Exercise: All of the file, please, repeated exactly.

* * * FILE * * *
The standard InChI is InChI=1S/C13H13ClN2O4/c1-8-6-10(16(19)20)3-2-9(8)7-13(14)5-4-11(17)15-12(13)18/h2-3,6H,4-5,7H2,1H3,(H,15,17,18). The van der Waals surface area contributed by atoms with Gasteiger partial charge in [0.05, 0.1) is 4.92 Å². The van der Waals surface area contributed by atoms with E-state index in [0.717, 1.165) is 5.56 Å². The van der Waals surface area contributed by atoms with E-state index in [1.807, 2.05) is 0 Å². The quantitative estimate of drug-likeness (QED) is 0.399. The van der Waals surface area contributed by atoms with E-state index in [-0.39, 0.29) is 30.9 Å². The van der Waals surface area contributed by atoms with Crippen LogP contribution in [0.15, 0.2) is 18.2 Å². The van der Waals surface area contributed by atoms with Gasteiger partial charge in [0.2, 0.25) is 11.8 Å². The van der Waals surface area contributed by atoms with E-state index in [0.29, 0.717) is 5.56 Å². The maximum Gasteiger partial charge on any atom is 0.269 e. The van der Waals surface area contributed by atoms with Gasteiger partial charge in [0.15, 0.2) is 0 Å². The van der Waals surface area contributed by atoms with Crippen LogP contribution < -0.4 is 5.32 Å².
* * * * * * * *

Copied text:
The standard InChI is InChI=1S/C13H13ClN2O4/c1-8-6-10(16(19)20)3-2-9(8)7-13(14)5-4-11(17)15-12(13)18/h2-3,6H,4-5,7H2,1H3,(H,15,17,18). The van der Waals surface area contributed by atoms with Gasteiger partial charge in [0.05, 0.1) is 4.92 Å². The van der Waals surface area contributed by atoms with E-state index in [0.717, 1.165) is 5.56 Å². The van der Waals surface area contributed by atoms with E-state index in [1.807, 2.05) is 0 Å². The quantitative estimate of drug-likeness (QED) is 0.399. The van der Waals surface area contributed by atoms with E-state index in [-0.39, 0.29) is 30.9 Å². The van der Waals surface area contributed by atoms with Crippen LogP contribution in [0.15, 0.2) is 18.2 Å². The van der Waals surface area contributed by atoms with Gasteiger partial charge in [0.2, 0.25) is 11.8 Å². The van der Waals surface area contributed by atoms with E-state index in [0.29, 0.717) is 5.56 Å². The maximum Gasteiger partial charge on any atom is 0.269 e. The van der Waals surface area contributed by atoms with Gasteiger partial charge in [0.15, 0.2) is 0 Å². The van der Waals surface area contributed by atoms with Crippen LogP contribution < -0.4 is 5.32 Å².